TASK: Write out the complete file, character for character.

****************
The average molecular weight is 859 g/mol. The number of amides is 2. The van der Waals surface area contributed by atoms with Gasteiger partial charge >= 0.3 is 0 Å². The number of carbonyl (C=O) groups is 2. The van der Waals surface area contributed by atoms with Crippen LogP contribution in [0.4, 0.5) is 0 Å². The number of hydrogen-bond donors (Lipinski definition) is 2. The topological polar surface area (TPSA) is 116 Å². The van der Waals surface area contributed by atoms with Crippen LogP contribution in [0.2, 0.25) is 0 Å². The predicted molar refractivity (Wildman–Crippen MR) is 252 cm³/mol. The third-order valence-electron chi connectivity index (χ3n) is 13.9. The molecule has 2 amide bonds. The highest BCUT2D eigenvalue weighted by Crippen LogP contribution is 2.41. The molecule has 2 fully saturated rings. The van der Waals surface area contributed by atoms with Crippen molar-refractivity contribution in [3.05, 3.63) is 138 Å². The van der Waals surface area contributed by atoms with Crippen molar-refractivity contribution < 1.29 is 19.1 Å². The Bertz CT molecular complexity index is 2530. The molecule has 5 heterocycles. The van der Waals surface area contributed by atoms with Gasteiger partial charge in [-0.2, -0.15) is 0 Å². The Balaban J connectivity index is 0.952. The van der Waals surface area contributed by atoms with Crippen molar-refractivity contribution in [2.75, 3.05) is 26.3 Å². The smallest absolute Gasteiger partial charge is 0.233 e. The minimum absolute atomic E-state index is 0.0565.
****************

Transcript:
The average molecular weight is 859 g/mol. The number of amides is 2. The van der Waals surface area contributed by atoms with Gasteiger partial charge >= 0.3 is 0 Å². The number of carbonyl (C=O) groups is 2. The van der Waals surface area contributed by atoms with Crippen LogP contribution in [0.4, 0.5) is 0 Å². The number of hydrogen-bond donors (Lipinski definition) is 2. The topological polar surface area (TPSA) is 116 Å². The van der Waals surface area contributed by atoms with Crippen LogP contribution in [0.2, 0.25) is 0 Å². The predicted molar refractivity (Wildman–Crippen MR) is 252 cm³/mol. The third-order valence-electron chi connectivity index (χ3n) is 13.9. The molecule has 2 amide bonds. The highest BCUT2D eigenvalue weighted by Crippen LogP contribution is 2.41. The molecule has 2 fully saturated rings. The van der Waals surface area contributed by atoms with Crippen molar-refractivity contribution in [3.05, 3.63) is 138 Å². The van der Waals surface area contributed by atoms with Crippen molar-refractivity contribution < 1.29 is 19.1 Å². The Bertz CT molecular complexity index is 2530. The molecule has 5 heterocycles. The van der Waals surface area contributed by atoms with Gasteiger partial charge in [-0.2, -0.15) is 0 Å². The Balaban J connectivity index is 0.952. The van der Waals surface area contributed by atoms with Crippen molar-refractivity contribution in [2.75, 3.05) is 26.3 Å². The smallest absolute Gasteiger partial charge is 0.233 e. The minimum absolute atomic E-state index is 0.0565.